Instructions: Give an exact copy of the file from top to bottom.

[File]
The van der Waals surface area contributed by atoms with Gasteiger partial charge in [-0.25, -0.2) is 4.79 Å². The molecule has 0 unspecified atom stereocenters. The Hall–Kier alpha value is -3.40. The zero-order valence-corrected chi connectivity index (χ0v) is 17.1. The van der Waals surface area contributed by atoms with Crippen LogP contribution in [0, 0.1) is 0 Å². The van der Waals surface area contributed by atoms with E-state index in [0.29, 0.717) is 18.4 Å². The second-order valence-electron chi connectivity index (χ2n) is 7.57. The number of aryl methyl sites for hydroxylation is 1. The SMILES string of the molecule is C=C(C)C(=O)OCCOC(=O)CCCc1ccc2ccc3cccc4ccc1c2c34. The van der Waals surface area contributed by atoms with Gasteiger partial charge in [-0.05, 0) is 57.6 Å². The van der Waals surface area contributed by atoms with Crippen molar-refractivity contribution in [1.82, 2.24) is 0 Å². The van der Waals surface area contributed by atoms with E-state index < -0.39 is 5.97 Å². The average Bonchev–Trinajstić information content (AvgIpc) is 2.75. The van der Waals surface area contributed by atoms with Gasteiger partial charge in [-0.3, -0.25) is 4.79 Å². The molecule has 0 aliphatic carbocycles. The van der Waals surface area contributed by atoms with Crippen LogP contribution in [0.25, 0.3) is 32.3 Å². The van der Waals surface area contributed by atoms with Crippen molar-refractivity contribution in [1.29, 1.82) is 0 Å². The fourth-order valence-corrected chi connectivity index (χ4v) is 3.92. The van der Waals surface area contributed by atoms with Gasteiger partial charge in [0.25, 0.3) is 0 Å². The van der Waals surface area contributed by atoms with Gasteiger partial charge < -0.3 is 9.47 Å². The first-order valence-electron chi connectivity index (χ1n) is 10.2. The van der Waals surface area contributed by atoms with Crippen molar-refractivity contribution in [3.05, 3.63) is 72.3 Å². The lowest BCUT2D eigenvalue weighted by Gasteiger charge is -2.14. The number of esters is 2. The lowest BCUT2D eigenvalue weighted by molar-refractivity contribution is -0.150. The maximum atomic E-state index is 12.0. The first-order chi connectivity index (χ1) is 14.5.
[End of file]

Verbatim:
The van der Waals surface area contributed by atoms with Gasteiger partial charge in [-0.25, -0.2) is 4.79 Å². The molecule has 0 unspecified atom stereocenters. The Hall–Kier alpha value is -3.40. The zero-order valence-corrected chi connectivity index (χ0v) is 17.1. The van der Waals surface area contributed by atoms with Crippen LogP contribution in [0, 0.1) is 0 Å². The van der Waals surface area contributed by atoms with E-state index in [0.29, 0.717) is 18.4 Å². The second-order valence-electron chi connectivity index (χ2n) is 7.57. The number of aryl methyl sites for hydroxylation is 1. The SMILES string of the molecule is C=C(C)C(=O)OCCOC(=O)CCCc1ccc2ccc3cccc4ccc1c2c34. The van der Waals surface area contributed by atoms with Gasteiger partial charge in [-0.05, 0) is 57.6 Å². The van der Waals surface area contributed by atoms with Crippen molar-refractivity contribution in [1.82, 2.24) is 0 Å². The van der Waals surface area contributed by atoms with E-state index < -0.39 is 5.97 Å². The average Bonchev–Trinajstić information content (AvgIpc) is 2.75. The van der Waals surface area contributed by atoms with Gasteiger partial charge in [-0.3, -0.25) is 4.79 Å². The molecule has 0 aliphatic carbocycles. The van der Waals surface area contributed by atoms with Crippen LogP contribution in [0.25, 0.3) is 32.3 Å². The van der Waals surface area contributed by atoms with Crippen molar-refractivity contribution in [1.29, 1.82) is 0 Å². The fourth-order valence-corrected chi connectivity index (χ4v) is 3.92. The van der Waals surface area contributed by atoms with Gasteiger partial charge in [0.25, 0.3) is 0 Å². The van der Waals surface area contributed by atoms with Gasteiger partial charge < -0.3 is 9.47 Å². The first-order valence-electron chi connectivity index (χ1n) is 10.2. The van der Waals surface area contributed by atoms with Crippen molar-refractivity contribution in [3.05, 3.63) is 72.3 Å². The lowest BCUT2D eigenvalue weighted by Gasteiger charge is -2.14. The number of esters is 2. The lowest BCUT2D eigenvalue weighted by molar-refractivity contribution is -0.150. The maximum atomic E-state index is 12.0. The first-order chi connectivity index (χ1) is 14.5.